I was driving out to the old bayou area of the “bootheel” of Missouri when I realized that my memories of the place were different than what I saw today. As we grow older and create memories by traveling, working, making new friends and with our families, those perceptions begin to change.

My dad took me out to this little lake that, according to legend, was created by an earthquake centuries ago.

He loved this landscape of Missouri and his enthusiasm made me love it, too. Back then, it was like an entire universe of its own that we explored at least twice a week. I knew every spot where wildlife lived, and we were professional snake wranglers, armed with two BB pistols and one pellet gun whenever we were there.

I don’t remember the toys we got, or the money that we didn’t have. I remember the scintillating and exciting details of our trips, maybe with a little embellishment of those memories regarding the size of those snakes, which were, by the way, much larger than anacondas.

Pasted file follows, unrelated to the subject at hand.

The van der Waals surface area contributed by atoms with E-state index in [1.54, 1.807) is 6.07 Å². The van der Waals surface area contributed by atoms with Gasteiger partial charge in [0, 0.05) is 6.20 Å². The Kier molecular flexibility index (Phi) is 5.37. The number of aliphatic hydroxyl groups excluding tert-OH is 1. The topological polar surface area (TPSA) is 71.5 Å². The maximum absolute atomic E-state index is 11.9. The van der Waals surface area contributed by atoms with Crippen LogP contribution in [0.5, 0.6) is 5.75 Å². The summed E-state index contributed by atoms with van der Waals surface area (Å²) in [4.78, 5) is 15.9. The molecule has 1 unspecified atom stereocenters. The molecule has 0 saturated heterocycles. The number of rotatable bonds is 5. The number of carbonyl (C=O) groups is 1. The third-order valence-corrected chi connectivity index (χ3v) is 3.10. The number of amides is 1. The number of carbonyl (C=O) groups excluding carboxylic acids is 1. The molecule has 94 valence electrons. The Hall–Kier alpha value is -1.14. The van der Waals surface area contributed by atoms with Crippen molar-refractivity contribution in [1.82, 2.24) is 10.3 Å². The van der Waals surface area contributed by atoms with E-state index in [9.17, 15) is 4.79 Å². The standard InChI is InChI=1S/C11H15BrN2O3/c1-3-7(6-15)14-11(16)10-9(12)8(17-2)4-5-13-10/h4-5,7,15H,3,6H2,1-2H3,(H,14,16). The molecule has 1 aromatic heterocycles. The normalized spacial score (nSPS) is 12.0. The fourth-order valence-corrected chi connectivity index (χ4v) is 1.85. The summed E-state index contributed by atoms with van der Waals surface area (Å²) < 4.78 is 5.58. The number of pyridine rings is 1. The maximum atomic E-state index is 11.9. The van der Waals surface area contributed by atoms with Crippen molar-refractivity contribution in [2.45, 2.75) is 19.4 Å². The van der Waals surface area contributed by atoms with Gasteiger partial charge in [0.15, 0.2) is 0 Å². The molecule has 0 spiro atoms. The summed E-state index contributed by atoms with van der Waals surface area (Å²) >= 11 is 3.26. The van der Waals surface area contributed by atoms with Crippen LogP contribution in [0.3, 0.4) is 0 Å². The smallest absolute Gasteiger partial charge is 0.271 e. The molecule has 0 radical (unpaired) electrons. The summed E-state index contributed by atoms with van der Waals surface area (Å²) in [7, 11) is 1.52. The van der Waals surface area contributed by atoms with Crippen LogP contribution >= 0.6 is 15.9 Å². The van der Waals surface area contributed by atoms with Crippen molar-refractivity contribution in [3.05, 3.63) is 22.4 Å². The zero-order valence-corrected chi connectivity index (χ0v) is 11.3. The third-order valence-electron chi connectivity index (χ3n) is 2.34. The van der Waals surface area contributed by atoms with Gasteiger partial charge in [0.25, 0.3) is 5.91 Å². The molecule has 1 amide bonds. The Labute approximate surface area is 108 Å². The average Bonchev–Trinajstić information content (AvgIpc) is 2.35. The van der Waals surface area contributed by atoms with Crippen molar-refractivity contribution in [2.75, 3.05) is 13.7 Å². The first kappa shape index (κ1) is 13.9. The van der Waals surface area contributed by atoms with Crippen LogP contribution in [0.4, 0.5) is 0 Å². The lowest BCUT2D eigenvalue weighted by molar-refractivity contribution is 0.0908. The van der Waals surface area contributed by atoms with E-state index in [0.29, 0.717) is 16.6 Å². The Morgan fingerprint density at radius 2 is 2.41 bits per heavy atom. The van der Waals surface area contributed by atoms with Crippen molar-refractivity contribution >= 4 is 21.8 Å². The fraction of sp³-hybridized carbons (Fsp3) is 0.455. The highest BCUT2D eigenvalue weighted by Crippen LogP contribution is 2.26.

My point is that I’ve made millions of dollars, and now I can’t get motivated to make lots of it again since losing it. I try to analyze my problem, but I soon realize that it isn’t a problem. When I had money, it was easy to buy those memories with my family when I should have been exploring the landscape of the spot that God had put us in at that moment.

Those memories are made in a child’s mind, and they remember the fantasy that a creative imagination builds in that moment of time.

Maybe instead of going to Walmart to buy a toy, let’s take our kids out to the levee at the river and fight the snakes, monsters and creatures of the surrounding forest.

Those are the unforgettable memories that they will cherish when they are 40 years old.

Rick Stanfield is a syndicated columnist, motivational speaker and author. His latest book is “I Can and I Will.” For more information, visit his website at www.rickstanfield.com.